Socialism: The Swedish Model
In the mid-nineteenth century Sweden was a poor, overpopulated, predominantly agricultural country, lagging far behind Britain and Germany in both industrial and political development. It was not until 1866 that the old Riksdag (Parliament) of the four estates of nobility, clergy, burghers and peasantry was replaced by a two chamber assembly, the higher chosen indirectly on a franchise designed to secure the representation of the aristocracy of birth and wealth, and the lower directly elected on a franchise sufficiently narrow to exclude most workers in the towns and almost all but landed farmers in the countryside. During the agricultural depression of the 1870s and 1880s there was massive migration externally to North America and internally into the rapidly developing Swedish industries, particularly forestry and the iron industry, the latter to meet expanding German demands for high grade ore. Swedish agriculture was not labour intensive, with well-established family farms alongside a great mass of peasantry. But, unlike the peasants depicted by Marx in The Eighteenth Brumaire of Louis Bonaparte, the Swedish peasants were not akin to ‘a sack of potatoes’ incapable of representing themselves. On the contrary they were educated and had a tradition of self-organisation and independence in relation to those in authority. The peasant and small farmers played an important role in the struggles for electoral reform which resulted in an extension of the franchise in 1907.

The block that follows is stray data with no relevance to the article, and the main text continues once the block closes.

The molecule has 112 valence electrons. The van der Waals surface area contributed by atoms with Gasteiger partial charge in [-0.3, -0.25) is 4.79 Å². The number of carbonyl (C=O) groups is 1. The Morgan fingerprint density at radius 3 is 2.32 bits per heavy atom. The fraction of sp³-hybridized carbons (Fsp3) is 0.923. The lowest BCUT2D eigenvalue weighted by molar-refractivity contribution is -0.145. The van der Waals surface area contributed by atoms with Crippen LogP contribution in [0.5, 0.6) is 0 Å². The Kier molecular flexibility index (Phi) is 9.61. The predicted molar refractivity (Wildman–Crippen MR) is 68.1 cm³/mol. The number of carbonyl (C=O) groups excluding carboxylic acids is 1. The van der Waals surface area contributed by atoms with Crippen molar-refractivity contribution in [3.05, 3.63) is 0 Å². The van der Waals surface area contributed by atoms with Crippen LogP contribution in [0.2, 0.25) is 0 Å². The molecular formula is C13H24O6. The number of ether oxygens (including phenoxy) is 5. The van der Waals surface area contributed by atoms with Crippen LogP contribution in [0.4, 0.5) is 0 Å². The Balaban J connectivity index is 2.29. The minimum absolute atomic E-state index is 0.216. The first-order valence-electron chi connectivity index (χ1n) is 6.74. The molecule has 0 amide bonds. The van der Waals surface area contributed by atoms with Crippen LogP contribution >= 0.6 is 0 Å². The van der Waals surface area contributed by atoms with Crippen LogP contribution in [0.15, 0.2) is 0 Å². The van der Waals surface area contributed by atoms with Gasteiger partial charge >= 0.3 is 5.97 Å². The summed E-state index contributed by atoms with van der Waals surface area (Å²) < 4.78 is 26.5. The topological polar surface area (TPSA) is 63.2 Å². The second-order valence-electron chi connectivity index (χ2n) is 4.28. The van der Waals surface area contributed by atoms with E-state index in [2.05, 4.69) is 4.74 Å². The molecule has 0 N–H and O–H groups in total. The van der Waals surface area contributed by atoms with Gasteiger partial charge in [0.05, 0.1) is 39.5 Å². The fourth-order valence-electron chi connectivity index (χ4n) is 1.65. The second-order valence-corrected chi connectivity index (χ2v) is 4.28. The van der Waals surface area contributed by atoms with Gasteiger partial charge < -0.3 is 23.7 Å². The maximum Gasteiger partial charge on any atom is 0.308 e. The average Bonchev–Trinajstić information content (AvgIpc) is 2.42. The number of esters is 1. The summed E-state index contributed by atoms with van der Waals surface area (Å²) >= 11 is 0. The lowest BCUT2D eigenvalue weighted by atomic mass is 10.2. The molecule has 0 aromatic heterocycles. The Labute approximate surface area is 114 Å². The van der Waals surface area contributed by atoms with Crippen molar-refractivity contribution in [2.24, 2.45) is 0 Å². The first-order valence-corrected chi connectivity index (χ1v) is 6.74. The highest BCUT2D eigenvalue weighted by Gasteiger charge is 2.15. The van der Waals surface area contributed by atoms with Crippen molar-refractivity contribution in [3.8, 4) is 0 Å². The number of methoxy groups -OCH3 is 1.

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Notes and References
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